It’s hard to make this a black and white response, as some retailers are clear leaders regarding loyalty and others are dragging woefully behind. That said, in the midst of this complex and challenging economy, retailers are being tasked to do more with less and attach ROI to everything humanly possible. Loyalty efforts are key to this. So, my gut is that for those that have not yet embraced loyalty efforts, it won’t be long before they’re forced to.

As far as the metric, the submission above speak clearly to the question. However, I’d also submit that retailers must also spend the time to gauge the voice of their customers in less analytic measures as well. What are the chat rooms and blogs saying? What is ethnography revealing as drivers (or depleters) of their brand’s loyalty? As Robyn Waters (Target’s former trend leader) once said in a piece “Statistics are like bikinis…what they reveal is important but what they hide is vital.”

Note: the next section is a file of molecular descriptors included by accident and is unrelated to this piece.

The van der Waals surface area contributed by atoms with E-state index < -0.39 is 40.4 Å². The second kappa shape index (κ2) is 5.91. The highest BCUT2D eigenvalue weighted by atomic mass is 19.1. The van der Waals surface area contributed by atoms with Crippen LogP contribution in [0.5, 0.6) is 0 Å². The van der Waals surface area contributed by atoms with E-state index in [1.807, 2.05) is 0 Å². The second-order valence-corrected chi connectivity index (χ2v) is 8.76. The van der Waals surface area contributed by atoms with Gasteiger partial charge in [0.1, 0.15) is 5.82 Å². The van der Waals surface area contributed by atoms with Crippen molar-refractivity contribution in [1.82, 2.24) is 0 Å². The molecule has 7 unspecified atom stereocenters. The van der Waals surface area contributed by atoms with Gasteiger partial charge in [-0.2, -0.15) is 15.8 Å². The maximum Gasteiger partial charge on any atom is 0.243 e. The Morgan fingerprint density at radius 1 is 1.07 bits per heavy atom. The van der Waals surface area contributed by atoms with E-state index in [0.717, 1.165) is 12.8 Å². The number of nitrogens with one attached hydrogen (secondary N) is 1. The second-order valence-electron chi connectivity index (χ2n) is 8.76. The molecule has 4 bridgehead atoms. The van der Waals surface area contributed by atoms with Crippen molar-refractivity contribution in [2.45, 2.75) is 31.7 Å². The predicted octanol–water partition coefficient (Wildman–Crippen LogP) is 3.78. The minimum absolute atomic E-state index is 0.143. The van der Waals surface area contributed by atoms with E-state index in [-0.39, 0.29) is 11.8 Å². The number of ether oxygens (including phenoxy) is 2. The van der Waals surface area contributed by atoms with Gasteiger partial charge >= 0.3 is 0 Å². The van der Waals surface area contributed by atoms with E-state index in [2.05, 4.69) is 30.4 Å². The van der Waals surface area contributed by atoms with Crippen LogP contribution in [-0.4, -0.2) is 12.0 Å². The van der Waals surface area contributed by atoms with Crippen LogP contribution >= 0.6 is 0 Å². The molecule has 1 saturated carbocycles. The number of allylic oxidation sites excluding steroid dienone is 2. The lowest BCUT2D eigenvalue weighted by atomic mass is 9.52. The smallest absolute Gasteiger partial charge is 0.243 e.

Ian Straus
Guest
Ian Straus
13 years 10 months ago

“Which metric do you think is most revealing in evaluating the success of loyalty programs?”

Same CUSTOMER sales per month or year. Considering that people move every eight years on average, and that most companies with loyalty programs have more than one store, it’s irrelevant to the loyalty program which stores the sales are at.

John Crossman
Guest
John Crossman
13 years 10 months ago

How essential are multi-channel programs? They are crucial! Consumers today are broad and they way they perceive service varies greatly. Retailers must have multiple ways to reach them.

Juli Zoota
Guest
Juli Zoota
13 years 10 months ago

Retailers should strive for multi-channel continuity in all touchpoints to their customers, especially in the loyalty tracking area. Customers expect the same quality products and services regardless whether purchased in a store or online. Often customers perceive that they are interacting with the same company in several different contexts when they multi-channel shop–it’s the retailers who view the multiple channels as different businesses.